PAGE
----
New Wave Media

March 24, 2020

Modern-Day Mayflower Sets Sail Ahead of 400th Anniversary Voyage

© Archivist / Adobe Stock

© Archivist / Adobe Stock

Four hundred years after the Mayflower crossed the Atlantic from Britain to the United States, a group of engineers plan to have a crewless-ship also named the Mayflower, navigate itself along the same route.

The voyage is due to begin in September and the new Mayflower could become the first full-sized, fully autonomous vessel to cross the Atlantic, organizers IBM and marine research group Promare say.

The original Mayflower ship transported 102 British settlers from England to America. They would become the first pilgrims to land there.

A hull designed in the Polish port city of Gdansk set off by road for Plymouth in Britain on Tuesday, where final work will be completed. The ship will use an 'AI Captain'.

"One common thing on both projects was really a sense of adventure. The original Mayflower had people believing in a special future and putting their lives at risk," said Goetz Linzenmeier, chairman and founder of Aluship, which built the hull.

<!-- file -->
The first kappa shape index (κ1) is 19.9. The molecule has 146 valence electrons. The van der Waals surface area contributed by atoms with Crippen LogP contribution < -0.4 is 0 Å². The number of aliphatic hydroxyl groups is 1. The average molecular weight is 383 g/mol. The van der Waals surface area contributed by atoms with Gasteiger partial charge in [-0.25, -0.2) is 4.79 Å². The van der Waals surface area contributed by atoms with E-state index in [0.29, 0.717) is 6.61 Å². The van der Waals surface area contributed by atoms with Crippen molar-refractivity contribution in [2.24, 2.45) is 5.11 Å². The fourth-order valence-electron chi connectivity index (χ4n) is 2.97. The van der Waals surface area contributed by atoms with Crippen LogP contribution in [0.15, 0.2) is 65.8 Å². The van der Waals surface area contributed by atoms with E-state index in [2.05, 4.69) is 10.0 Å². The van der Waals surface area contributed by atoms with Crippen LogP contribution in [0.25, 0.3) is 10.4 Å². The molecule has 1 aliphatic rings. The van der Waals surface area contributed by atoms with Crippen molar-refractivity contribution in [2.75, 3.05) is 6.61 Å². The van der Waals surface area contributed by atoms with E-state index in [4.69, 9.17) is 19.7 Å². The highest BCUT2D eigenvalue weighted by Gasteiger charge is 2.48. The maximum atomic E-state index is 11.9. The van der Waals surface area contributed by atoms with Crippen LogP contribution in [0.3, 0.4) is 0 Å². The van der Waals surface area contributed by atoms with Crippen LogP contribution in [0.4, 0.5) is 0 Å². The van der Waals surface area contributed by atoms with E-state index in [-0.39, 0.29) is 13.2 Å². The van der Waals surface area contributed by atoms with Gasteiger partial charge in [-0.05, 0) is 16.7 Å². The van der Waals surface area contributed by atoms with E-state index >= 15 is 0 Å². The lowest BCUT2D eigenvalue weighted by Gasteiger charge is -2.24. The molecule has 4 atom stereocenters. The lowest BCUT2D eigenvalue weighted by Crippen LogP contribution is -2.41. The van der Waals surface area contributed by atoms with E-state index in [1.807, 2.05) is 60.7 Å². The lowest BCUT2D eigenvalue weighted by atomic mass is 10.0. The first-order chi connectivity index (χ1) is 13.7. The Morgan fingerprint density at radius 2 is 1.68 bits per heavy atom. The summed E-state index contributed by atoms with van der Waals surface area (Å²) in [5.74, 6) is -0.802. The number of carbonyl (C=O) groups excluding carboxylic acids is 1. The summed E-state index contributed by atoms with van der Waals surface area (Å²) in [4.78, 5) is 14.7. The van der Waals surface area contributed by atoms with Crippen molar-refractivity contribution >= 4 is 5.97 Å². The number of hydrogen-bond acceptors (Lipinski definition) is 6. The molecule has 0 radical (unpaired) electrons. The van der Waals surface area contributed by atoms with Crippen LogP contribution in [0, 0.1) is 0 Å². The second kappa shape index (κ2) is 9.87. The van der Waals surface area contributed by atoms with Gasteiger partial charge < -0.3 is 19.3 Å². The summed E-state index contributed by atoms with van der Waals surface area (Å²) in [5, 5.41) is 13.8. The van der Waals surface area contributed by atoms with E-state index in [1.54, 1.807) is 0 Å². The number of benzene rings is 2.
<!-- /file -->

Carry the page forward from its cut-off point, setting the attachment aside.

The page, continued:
"In this new Mayflower this is also a technological adventure, fortunately no life is at risk."

The original Mayflower was a wooden, commercial, lightly-armed sailing vessel. The new Mayflower is a "highly-sophisticated trimaran with an even more sophisticated interior," he added. 

(Reporting by Malgorzata Wojtunik, writing by Alan Charlish, editing by Alexandra Hudson)

Americaartificial intelligenceUnited Kingdom
Marine Technology Magazine Cover Oct 2020 -

Marine Technology Reporter is the world's largest audited subsea industry publication serving the offshore energy, subsea defense and scientific communities.

Subscribe
Marine Technology ENews subscription

Marine Technology ENews is the subsea industry's largest circulation and most authoritative ENews Service, delivered to your Email three times per week

Subscribe for MTR E-news